At the same time, I am getting increasingly irritated with my fellow players. The irony is that probably those players I am most irritated with do not read EverQuest Express, and so I'm preaching to players who in general have a positive attitude about the game. After reading the boards for a week, I now remember why I stopped reading the boards. The occasional thoughtful, insightful post is obscured by thirty mindless, misspelled rants and anti-Verant screeds. Here's a tip: if you give one company such power over your life and happiness that you feel justified in spewing your self righteous drivel on the 'net like hate, you probably need to adjust your priorities. If you find yourself threatening others to cancel your account on a weekly basis, please do. I'm finding it increasingly difficult to enter the game because of the potential to run across your twinking, money and item-grubbing, abuse spamming selves. Those of you who do not fit this category are welcome to ignore these suggestions.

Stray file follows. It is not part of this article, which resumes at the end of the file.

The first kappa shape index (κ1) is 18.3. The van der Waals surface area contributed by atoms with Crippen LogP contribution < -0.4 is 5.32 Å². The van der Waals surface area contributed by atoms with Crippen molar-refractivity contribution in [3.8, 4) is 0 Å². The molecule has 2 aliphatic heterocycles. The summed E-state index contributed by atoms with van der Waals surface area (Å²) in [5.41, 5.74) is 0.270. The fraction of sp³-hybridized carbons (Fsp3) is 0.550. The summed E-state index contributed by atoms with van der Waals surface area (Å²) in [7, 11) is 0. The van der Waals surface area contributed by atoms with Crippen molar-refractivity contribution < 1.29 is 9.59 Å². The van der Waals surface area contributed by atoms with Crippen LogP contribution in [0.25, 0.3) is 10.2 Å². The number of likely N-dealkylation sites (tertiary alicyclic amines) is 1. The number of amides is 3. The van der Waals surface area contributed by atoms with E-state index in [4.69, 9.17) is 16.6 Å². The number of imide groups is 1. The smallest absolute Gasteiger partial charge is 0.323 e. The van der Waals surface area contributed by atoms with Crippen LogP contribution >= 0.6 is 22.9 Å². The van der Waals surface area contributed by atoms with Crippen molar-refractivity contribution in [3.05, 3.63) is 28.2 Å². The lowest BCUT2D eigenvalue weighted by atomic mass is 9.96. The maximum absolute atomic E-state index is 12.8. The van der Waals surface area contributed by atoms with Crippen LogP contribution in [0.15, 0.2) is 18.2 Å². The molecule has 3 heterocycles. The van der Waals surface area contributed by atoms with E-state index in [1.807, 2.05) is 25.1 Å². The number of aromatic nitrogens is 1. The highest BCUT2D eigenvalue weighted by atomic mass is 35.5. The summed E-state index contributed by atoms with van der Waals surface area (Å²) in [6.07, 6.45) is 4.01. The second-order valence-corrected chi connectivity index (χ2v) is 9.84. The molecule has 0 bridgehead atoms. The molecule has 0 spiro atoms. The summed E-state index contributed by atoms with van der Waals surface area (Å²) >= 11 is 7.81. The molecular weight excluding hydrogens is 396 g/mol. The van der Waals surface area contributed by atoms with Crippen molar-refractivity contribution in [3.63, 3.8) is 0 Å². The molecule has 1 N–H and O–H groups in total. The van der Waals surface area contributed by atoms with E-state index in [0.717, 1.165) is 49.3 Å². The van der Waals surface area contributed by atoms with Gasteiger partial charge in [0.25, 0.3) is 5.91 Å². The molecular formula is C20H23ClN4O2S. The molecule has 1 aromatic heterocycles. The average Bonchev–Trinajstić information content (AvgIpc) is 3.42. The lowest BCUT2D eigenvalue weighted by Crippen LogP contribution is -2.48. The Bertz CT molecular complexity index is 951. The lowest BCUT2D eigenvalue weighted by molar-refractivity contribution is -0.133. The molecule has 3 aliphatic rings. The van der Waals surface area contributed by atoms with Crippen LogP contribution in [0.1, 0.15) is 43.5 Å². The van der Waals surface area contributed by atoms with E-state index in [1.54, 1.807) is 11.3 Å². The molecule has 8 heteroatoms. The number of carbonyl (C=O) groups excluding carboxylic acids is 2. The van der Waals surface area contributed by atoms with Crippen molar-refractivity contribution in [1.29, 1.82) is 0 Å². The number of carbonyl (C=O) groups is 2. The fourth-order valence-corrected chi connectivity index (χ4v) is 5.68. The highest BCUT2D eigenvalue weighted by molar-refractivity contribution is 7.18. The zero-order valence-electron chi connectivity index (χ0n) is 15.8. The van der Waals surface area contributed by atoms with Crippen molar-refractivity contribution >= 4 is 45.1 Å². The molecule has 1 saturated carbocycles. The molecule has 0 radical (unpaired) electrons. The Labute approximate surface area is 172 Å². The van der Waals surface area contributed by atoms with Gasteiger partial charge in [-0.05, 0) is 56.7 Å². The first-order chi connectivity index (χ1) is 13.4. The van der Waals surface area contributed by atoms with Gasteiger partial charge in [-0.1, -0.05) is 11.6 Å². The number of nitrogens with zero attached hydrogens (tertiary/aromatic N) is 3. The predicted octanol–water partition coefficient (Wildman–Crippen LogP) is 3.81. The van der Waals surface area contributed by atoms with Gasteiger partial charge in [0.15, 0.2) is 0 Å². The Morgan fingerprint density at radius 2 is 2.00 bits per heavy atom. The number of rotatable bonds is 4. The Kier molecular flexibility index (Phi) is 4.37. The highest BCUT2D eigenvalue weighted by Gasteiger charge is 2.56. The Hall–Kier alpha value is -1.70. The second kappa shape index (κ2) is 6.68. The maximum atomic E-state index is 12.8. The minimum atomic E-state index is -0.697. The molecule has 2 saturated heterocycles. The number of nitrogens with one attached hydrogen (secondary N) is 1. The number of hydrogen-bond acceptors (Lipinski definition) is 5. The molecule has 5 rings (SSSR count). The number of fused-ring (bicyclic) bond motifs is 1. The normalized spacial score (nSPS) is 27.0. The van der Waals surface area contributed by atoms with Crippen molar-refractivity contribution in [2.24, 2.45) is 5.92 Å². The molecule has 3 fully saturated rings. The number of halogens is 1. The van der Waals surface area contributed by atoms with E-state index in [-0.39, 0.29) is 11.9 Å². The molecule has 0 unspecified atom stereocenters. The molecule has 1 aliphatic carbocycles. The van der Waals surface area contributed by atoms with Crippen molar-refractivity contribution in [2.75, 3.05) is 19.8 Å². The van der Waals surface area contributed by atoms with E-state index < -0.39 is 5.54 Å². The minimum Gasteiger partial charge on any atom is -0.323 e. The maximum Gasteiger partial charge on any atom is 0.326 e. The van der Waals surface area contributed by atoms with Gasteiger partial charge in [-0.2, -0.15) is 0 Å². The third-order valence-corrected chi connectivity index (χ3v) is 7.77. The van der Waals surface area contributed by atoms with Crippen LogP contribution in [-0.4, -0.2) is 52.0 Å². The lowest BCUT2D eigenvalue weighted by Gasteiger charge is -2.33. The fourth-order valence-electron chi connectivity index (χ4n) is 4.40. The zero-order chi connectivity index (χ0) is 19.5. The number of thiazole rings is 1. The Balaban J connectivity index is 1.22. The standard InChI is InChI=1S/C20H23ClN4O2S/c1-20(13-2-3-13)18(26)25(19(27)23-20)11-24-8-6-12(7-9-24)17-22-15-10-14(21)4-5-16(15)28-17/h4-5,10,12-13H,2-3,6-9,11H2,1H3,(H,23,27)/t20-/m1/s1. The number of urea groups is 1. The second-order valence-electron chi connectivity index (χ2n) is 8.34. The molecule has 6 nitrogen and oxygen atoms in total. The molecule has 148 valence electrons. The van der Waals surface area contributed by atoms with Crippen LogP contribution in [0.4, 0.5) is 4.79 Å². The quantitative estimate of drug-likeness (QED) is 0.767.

I am stuck, now, on how to conclude this editorial. I want to say something, do something, that will encourage those players and Verant employees who love this game for what it can be and see Verant's efforts, though occasionally mis-steps, as a striving for a better game. I want those players and employees who put themselves in the way of this goal to feel shame at their actions and renew their commitment to a better game or get away from it.